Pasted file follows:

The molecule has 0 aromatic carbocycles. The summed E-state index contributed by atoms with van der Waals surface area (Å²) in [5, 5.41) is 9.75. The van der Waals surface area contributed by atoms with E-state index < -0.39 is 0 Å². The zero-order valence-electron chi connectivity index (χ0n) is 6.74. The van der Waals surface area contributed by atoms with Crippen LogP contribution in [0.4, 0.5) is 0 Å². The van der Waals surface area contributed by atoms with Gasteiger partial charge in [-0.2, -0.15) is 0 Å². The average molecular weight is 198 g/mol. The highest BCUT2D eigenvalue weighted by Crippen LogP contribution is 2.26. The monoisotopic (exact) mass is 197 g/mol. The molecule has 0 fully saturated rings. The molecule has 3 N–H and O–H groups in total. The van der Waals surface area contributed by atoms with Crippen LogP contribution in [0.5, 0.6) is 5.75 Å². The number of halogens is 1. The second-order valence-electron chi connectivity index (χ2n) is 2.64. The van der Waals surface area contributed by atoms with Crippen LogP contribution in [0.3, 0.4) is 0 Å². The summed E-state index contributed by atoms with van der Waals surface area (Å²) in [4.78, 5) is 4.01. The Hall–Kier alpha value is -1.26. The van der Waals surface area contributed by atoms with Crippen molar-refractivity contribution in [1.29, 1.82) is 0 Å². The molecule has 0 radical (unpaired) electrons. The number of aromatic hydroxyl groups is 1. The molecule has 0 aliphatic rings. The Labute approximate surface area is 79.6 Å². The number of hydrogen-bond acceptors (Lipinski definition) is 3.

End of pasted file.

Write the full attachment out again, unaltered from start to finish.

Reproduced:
The molecule has 0 aromatic carbocycles. The summed E-state index contributed by atoms with van der Waals surface area (Å²) in [5, 5.41) is 9.75. The van der Waals surface area contributed by atoms with E-state index < -0.39 is 0 Å². The zero-order valence-electron chi connectivity index (χ0n) is 6.74. The van der Waals surface area contributed by atoms with Crippen LogP contribution in [0.4, 0.5) is 0 Å². The van der Waals surface area contributed by atoms with Gasteiger partial charge in [-0.2, -0.15) is 0 Å². The average molecular weight is 198 g/mol. The highest BCUT2D eigenvalue weighted by Crippen LogP contribution is 2.26. The monoisotopic (exact) mass is 197 g/mol. The molecule has 0 fully saturated rings. The molecule has 3 N–H and O–H groups in total. The van der Waals surface area contributed by atoms with Crippen LogP contribution in [0.5, 0.6) is 5.75 Å². The number of halogens is 1. The second-order valence-electron chi connectivity index (χ2n) is 2.64. The van der Waals surface area contributed by atoms with Crippen LogP contribution in [0.3, 0.4) is 0 Å². The summed E-state index contributed by atoms with van der Waals surface area (Å²) in [4.78, 5) is 4.01. The Hall–Kier alpha value is -1.26. The van der Waals surface area contributed by atoms with Crippen molar-refractivity contribution in [1.29, 1.82) is 0 Å². The molecule has 0 radical (unpaired) electrons. The number of aromatic hydroxyl groups is 1. The molecule has 0 aliphatic rings. The Labute approximate surface area is 79.6 Å². The number of hydrogen-bond acceptors (Lipinski definition) is 3.